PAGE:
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At an overall level, the number of top 10 finishes fell from 28 in 2012 to 21 in 2016. Photo: Reuters
At an overall level, the number of top 10 finishes fell from 28 in 2012 to 21 in 2016. Photo: Reuters

Rio Olympics: Why India was not a rank disaster

India returned with fewer medals and top 10 finishes at Rio. Yet, data on standings shows a performance drop was concentrated to a handful of sports, and there were pockets of retention and gain

India’s largest-ever squad to an Olympics, of 117, returned with two medals in Rio 2016, against six in London 2012. At the pinnacle of world sports, medals are one barometer of sporting performance. Another is standings: where a sportsperson finished vis-à-vis the competition. This is especially relevant for a fledgling sporting nation like India.

The data interactive below maps standings of Indian sportspersons in Rio 2016, and compares it to the previous five Olympics, dating back to the 1996 Atlanta Games, when India sent a 49-member squad and Leander Paes in tennis was the sole medal winner.

Beyond the medals, 2016 is not the unqualified catastrophe it is made out to be. At an overall level, the number of top 10 finishes fell from 28 in 2012 to 21 in 2016. But this was largely on account of just two sports: boxing and tennis. Similarly, between ranks 11 and 20, the count fell from 28 to 24, but the losses are scattered across sports (archery and rowing) and sprinkled with the occasional gain (wrestling and tennis).

Prominent sports in which Indians competed can be placed in three buckets.

Clear advances

There was badminton, which delivered a medal and demonstrated depth. There was Dipa Karmakar: the first Indian gymnast at the Olympics since 1964, the first Indian women ever and who missed a medal by not much.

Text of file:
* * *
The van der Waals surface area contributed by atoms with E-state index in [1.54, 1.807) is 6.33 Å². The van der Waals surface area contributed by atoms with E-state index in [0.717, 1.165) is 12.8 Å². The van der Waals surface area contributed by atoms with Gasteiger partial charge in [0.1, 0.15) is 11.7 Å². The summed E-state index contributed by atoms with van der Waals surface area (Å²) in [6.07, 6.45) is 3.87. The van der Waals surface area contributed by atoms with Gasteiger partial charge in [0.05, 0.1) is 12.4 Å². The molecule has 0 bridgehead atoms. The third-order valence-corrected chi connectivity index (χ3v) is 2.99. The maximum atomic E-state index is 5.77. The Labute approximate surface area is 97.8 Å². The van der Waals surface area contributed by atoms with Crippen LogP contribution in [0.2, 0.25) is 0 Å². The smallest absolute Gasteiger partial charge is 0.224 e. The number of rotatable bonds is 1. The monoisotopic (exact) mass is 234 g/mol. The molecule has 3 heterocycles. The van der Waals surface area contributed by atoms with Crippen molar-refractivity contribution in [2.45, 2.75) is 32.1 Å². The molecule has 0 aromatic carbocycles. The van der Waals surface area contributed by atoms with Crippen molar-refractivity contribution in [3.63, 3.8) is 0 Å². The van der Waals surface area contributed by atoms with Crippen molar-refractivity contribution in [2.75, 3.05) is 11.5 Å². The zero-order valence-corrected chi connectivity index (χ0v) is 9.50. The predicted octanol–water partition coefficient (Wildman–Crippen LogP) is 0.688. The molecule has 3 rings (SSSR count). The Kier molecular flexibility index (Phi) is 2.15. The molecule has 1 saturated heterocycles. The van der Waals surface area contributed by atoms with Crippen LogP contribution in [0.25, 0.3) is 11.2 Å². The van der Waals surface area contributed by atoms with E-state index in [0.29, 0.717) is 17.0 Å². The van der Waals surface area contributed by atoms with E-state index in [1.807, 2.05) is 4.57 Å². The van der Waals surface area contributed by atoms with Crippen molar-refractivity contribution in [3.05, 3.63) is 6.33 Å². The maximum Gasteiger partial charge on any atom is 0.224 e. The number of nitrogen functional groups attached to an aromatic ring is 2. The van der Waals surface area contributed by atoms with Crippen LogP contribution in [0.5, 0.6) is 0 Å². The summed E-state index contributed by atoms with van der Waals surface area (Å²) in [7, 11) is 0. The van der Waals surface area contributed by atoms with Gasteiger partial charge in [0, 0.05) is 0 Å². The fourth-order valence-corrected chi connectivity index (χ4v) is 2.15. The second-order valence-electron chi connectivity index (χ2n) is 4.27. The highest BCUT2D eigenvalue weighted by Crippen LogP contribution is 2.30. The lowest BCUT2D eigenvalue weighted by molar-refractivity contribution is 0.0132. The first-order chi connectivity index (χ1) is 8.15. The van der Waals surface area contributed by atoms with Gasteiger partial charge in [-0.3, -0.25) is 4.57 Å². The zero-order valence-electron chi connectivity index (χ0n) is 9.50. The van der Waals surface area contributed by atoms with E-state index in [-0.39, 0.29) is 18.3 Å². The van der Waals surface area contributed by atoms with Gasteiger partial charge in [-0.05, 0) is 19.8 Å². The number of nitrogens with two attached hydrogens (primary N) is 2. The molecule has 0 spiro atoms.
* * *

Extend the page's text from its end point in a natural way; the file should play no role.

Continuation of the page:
Clear retreats

The biggest losses were registered in boxing: the number of top 10 finishes dropped from six in 2012 to two. There was table tennis, where all four Indians lost in the first round. There was weightlifting, where India is down from a medal and two more top 20 finishes in 2000 to just one top 20 finish in 2016.

Close to call

Most sports were close to call, which runs contrary to the narrative of Rio being a disaster for India. Among the large-squad sports, shooting returned two fewer medals than 2012, but had more performances in the top 10 (4 versus 3) and the same number of performance in the top 20 (11).

In athletics, the number of top-20 performances fell from six in 2012 to four in 2016, but there was a cluster of nine athletes who finished between 20 and 35 (against five in 2012). In tennis, India’s mixed doubles team came closer to a medal than in the previous two Olympics, but the rest of the squad made earlier exits. In archery, fewer Indian competed, but posted better overall results.

Use the interactive below to see how India has fared in 13 sports in the last six Olympics.

howindialives.com is a search engine for public data

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